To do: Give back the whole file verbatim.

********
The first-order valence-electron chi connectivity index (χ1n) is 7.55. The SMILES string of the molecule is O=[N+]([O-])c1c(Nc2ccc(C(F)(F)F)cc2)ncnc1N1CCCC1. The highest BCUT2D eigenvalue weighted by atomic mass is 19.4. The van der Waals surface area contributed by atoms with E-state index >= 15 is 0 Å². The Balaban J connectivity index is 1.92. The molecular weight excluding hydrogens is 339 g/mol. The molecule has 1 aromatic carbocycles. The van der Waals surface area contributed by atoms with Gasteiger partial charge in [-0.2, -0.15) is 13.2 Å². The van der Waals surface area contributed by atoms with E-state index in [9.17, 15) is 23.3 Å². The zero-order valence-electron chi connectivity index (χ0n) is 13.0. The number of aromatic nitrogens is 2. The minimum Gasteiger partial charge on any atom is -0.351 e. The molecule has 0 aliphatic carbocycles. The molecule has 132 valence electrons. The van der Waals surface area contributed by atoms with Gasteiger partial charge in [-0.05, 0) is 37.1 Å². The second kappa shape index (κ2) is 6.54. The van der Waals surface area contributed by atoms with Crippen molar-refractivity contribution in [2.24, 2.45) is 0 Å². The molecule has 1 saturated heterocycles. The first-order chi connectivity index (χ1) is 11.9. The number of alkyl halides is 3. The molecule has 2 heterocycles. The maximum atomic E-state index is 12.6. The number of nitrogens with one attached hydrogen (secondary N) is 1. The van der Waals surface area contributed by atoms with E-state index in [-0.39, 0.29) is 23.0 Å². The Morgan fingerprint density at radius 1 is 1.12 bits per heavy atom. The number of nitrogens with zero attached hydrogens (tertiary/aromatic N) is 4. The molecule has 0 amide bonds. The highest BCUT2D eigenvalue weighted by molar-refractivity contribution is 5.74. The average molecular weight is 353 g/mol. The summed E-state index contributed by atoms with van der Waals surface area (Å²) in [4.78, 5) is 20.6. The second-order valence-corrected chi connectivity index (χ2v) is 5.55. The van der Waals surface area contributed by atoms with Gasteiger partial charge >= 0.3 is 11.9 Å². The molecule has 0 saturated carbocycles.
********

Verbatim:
The first-order valence-electron chi connectivity index (χ1n) is 7.55. The SMILES string of the molecule is O=[N+]([O-])c1c(Nc2ccc(C(F)(F)F)cc2)ncnc1N1CCCC1. The highest BCUT2D eigenvalue weighted by atomic mass is 19.4. The van der Waals surface area contributed by atoms with E-state index >= 15 is 0 Å². The Balaban J connectivity index is 1.92. The molecular weight excluding hydrogens is 339 g/mol. The molecule has 1 aromatic carbocycles. The van der Waals surface area contributed by atoms with Gasteiger partial charge in [-0.2, -0.15) is 13.2 Å². The van der Waals surface area contributed by atoms with E-state index in [9.17, 15) is 23.3 Å². The zero-order valence-electron chi connectivity index (χ0n) is 13.0. The number of aromatic nitrogens is 2. The minimum Gasteiger partial charge on any atom is -0.351 e. The molecule has 0 aliphatic carbocycles. The molecule has 132 valence electrons. The van der Waals surface area contributed by atoms with Gasteiger partial charge in [-0.05, 0) is 37.1 Å². The second kappa shape index (κ2) is 6.54. The van der Waals surface area contributed by atoms with Crippen molar-refractivity contribution in [2.24, 2.45) is 0 Å². The molecule has 1 saturated heterocycles. The first-order chi connectivity index (χ1) is 11.9. The number of alkyl halides is 3. The molecule has 2 heterocycles. The maximum atomic E-state index is 12.6. The number of nitrogens with one attached hydrogen (secondary N) is 1. The van der Waals surface area contributed by atoms with E-state index in [-0.39, 0.29) is 23.0 Å². The Morgan fingerprint density at radius 1 is 1.12 bits per heavy atom. The number of nitrogens with zero attached hydrogens (tertiary/aromatic N) is 4. The molecule has 0 amide bonds. The highest BCUT2D eigenvalue weighted by molar-refractivity contribution is 5.74. The average molecular weight is 353 g/mol. The summed E-state index contributed by atoms with van der Waals surface area (Å²) in [4.78, 5) is 20.6. The second-order valence-corrected chi connectivity index (χ2v) is 5.55. The van der Waals surface area contributed by atoms with Gasteiger partial charge >= 0.3 is 11.9 Å². The molecule has 0 saturated carbocycles.